Norbert Tadeusz (* 19 February 1940 in Dortmund; † 11 July 2011 in Düsseldorf) was a well-known German painter of post-war representational art.
Education Norbert Tadeusz
Norbert Tadeusz began studying free painting in 1960 at the Werkkunstschule Dortmund with Gustav Deppe. He stayed there for a year before transferring to the Kunstakademie in Düsseldorf to study with Gerhard Hoehme, Joseph Fassbender and Joseph Beuys. In 1965 Tadeusz became a master student of Joseph Beuys. After his studies, Norbert Tadeusz worked as a freelance artist.
In 1971 he was awarded the Förderpreis des Kulturkreises im Bundesverband der Deutschen Industrie. Two years later he received a lectureship at the State Academy of Art in Düsseldorf in the Münster department (now the Münster Academy of Art). This position changed from 1981 to 1988 into a professorship at the Art Academy in the Department of Art Education.
In 1982 Norbert Tadeusz takes part in the 40th Venice Biennale. Supported by the Villa Romana Prize, the artist stays in Florence in 1983. The prize, which was donated by Max Klinger and included an artist's residence in the Villa Romana, is considered the oldest art prize still awarded in Germany.
From 1987 to 1988 he was a visiting professor at the State Academy of Fine Arts in Karlsruhe and from 1988 to 1991 a professor at the Academy of Fine Arts in Berlin. The Hochschule für Bildende Künste in Braunschweig appointed the artist professor of monumental sculpture in 1991.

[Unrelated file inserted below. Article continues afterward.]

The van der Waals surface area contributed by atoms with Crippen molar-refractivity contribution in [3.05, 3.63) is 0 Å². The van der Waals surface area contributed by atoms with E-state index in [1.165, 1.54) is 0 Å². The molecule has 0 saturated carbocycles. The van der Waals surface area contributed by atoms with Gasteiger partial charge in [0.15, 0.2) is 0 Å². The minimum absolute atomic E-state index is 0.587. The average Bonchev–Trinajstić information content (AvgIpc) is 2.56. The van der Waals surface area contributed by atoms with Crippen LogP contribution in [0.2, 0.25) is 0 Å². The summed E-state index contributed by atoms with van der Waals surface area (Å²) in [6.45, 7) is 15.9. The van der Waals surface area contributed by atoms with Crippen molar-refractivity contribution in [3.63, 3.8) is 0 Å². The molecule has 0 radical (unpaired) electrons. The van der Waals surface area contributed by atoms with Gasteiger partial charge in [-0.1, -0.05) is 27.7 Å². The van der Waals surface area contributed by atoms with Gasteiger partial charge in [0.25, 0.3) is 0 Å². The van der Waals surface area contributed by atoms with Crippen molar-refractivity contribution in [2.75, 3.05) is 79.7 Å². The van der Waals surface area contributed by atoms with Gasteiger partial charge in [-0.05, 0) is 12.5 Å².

He is honoured with a retrospective at the Museum Ostwall in Dortmund, the city of his birth. This took place on the occasion of his 60th birthday in 2001. Characteristic of Norbert Tadeusz are his large-format paintings, which always depict the representational with their powerful use of colour. Norbert Tadeusz died on 11 July 2011 in Düsseldorf.
Bodies in the work of Norbert Tadeusz
Immediately after his studies, Norbert Tadeusz developed an antipathy to the prevailing tendency towards abstraction in the 1960s and opted for figurative representations. He remains true to his motifs and is intensively concerned with the human body, especially the female nude. He often depicts them in confused perspectives and postures.
The tense relationship between body and space is the leitmotif of his art, which is also clearly evident in his horse and landscape motifs, for example. By skilfully setting contrasts, Tadeusz was able to turn almost any motif into a sensation. He knew how to use painting in such a way that the viewer is stimulated to think even by the most mundane pictorial objects.
Norbert Tadeusz strongly advocated the founding of the Museum Island Hombroich, where a pavilion is dedicated to him today. The Tadeusz Pavilion was built in 1992 specifically to present his monumental paintings.